(Sun., 8 p.m. ET)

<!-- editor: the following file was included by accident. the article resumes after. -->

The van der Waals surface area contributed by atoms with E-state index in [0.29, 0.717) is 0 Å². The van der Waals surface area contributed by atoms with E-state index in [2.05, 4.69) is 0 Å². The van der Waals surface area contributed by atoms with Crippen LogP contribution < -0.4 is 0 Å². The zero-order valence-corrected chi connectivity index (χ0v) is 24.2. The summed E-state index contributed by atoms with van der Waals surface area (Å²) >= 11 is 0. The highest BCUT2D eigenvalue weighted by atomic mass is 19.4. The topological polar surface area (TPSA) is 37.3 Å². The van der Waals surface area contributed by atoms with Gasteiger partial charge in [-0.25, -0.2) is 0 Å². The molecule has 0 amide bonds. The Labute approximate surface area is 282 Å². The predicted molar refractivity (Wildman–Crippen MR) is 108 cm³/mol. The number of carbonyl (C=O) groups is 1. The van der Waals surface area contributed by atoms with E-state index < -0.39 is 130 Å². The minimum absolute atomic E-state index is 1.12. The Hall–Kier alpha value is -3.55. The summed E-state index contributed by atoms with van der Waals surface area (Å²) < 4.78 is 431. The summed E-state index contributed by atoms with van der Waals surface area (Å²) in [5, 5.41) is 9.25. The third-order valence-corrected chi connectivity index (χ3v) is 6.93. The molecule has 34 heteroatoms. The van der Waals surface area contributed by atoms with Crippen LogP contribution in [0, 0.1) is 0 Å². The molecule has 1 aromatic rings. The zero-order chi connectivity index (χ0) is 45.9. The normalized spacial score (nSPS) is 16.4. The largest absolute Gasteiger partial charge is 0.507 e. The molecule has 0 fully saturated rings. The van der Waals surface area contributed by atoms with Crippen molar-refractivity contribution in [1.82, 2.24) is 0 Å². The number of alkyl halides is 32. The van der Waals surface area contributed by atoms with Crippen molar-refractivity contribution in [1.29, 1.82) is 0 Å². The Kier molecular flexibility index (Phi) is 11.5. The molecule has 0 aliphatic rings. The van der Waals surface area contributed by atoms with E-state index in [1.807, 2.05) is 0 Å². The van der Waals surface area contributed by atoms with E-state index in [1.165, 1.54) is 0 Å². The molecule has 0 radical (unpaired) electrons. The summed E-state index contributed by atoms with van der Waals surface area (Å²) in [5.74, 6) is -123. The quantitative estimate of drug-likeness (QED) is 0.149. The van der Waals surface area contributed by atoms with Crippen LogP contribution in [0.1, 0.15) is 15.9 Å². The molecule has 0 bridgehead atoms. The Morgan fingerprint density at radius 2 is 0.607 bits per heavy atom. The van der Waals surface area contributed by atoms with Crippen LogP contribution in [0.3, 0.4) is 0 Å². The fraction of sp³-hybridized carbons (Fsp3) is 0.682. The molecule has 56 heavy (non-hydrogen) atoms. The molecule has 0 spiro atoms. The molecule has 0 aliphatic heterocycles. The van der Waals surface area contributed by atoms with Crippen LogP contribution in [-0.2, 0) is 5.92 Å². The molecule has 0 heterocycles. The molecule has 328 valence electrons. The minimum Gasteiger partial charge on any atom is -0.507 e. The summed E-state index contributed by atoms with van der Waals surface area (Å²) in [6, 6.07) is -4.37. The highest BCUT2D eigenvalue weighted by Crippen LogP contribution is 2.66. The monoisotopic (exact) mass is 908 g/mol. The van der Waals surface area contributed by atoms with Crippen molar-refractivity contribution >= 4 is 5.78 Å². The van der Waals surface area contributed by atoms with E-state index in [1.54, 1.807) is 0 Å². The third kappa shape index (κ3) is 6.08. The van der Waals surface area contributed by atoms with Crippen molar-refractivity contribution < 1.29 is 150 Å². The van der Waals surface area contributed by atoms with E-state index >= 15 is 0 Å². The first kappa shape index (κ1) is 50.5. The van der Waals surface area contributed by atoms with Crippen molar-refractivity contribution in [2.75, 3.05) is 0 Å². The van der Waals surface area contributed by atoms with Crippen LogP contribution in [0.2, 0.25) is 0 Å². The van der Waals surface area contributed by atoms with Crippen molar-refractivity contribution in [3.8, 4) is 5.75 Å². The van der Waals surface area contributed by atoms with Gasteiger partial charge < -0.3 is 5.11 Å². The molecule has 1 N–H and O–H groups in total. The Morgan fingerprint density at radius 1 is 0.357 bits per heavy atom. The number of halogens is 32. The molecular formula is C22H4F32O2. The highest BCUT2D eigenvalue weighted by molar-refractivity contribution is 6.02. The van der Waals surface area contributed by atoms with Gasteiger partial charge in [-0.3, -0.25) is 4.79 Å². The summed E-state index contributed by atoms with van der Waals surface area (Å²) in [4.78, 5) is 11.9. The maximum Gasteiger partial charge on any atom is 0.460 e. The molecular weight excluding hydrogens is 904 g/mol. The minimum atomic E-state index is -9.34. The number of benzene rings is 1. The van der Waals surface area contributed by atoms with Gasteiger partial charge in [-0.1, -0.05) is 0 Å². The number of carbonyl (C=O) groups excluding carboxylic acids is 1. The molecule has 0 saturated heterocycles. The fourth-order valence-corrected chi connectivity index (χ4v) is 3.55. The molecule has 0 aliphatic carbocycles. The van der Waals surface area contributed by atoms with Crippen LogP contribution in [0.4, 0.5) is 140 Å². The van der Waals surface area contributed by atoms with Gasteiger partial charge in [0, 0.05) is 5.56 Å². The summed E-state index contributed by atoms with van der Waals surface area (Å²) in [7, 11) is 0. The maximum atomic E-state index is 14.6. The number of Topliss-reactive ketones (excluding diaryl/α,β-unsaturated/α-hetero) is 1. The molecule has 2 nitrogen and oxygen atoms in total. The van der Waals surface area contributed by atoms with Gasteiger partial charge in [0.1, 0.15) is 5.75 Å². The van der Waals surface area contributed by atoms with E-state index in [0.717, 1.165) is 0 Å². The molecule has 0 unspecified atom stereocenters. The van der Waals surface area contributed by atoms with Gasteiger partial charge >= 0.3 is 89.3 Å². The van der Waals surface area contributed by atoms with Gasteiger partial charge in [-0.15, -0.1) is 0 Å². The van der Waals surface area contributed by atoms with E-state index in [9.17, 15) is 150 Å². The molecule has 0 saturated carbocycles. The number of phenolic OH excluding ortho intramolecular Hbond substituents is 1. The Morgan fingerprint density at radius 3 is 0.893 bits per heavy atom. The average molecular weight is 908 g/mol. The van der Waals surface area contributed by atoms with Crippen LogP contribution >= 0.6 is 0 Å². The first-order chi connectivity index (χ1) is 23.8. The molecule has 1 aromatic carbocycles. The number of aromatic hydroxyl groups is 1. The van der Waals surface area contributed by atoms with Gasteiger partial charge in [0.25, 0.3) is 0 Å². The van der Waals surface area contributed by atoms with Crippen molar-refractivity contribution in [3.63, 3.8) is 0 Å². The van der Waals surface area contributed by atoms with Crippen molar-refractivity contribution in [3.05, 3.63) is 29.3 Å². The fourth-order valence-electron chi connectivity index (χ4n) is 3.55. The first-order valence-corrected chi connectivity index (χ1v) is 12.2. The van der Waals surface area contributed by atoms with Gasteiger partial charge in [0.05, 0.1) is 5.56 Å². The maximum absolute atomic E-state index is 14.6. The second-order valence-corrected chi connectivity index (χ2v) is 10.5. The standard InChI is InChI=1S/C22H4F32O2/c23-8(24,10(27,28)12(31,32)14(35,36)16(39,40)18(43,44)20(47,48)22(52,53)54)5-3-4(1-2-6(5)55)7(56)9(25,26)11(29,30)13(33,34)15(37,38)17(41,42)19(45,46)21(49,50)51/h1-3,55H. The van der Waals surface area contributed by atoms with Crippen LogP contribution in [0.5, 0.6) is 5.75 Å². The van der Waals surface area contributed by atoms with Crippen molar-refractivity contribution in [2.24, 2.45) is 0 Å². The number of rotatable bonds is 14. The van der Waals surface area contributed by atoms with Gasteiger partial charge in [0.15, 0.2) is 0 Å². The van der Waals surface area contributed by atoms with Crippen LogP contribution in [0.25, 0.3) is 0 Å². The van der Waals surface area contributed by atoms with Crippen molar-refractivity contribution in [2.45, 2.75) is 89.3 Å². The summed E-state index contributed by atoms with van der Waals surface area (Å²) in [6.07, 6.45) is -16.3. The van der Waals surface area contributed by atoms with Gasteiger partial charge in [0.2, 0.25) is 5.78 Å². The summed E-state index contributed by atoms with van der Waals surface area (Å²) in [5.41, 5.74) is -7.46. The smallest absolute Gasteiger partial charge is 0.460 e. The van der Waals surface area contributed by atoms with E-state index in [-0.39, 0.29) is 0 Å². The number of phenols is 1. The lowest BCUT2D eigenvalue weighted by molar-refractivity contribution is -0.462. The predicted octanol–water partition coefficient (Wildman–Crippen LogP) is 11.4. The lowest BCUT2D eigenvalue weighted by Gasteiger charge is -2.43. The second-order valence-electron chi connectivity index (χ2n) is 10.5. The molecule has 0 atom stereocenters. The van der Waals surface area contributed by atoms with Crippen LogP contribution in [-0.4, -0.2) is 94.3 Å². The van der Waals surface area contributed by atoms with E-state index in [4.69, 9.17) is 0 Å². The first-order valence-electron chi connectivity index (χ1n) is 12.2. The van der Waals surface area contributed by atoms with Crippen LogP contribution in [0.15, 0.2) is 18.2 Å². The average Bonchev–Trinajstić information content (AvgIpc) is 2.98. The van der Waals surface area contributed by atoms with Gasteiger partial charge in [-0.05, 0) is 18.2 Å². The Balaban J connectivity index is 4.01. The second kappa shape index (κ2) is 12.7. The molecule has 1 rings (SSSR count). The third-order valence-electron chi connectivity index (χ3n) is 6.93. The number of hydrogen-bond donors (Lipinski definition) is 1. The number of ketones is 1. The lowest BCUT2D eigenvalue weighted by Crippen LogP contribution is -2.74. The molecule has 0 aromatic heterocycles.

His name’s been on them all: E.T., Jaws, Indiana Jones, Close Encounters. Because he’s Steven Spielberg, we expect the best. Following your own tough act can be a curse. But it also can be a blessing, if your reputation buys you a second chance when you stumble. So because he’s Steven Spielberg, I gave him that second chance, plus a third, a fourth and a fifth. I watched the first of his alleged Amazing Stories and thought it was a fluke of a flop. It had to be. Spielberg was the Creator! So I waited and watched four more. It was no fluke. Amazing Stories is one of the worst disappointments I’ve ever had watching TV. Every show has been a one-note ditty: the kid who travels in time at the Alamo; the kid who’s turned magnetic by a meteor. They’re cute ideas, many of them credited to Spielberg. But the scripts built around these plotettes show a shocking shortage of imagination. Example: An actor dressed as a mummy runs off when his wife goes into labor; rube locals think he’s a real mummy and hunt him down; then the actor gets to the hospital just in time and—yes, folks—the mummy is a daddy. The gag is so obvious it’s in the title of the episode, Mummy Daddy. So there is no surprise in this story, in execution or ending. And that’s a sin. The least we should expect from a series named Amazing Stories and a man named Spielberg is surprise. I’ve seen prairie interstates with more twists and turns than any of these episodes. But there’s a worse sin here: In every one of these Amazing Stories, I can practically see the writers, directors and producers behind the scenes shrugging and saying, “It’s only TV.” It’s as if Spielberg, Inc. believes that one idea—one note—is enough for a little TV show. That’s lazy. Worse, that’s insulting to you and me, TV viewers. Now it’s true, if anyone else had created Amazing Stories, I would have called the series merely mediocre. The production values are undeniably first rate, but I expected more from Spielberg than good camera work. I expected adventure, an effort to create something exciting on TV. If he’d tried and failed at that, I still would have cheered. But he didn’t try and that’s the waste. The result is only average.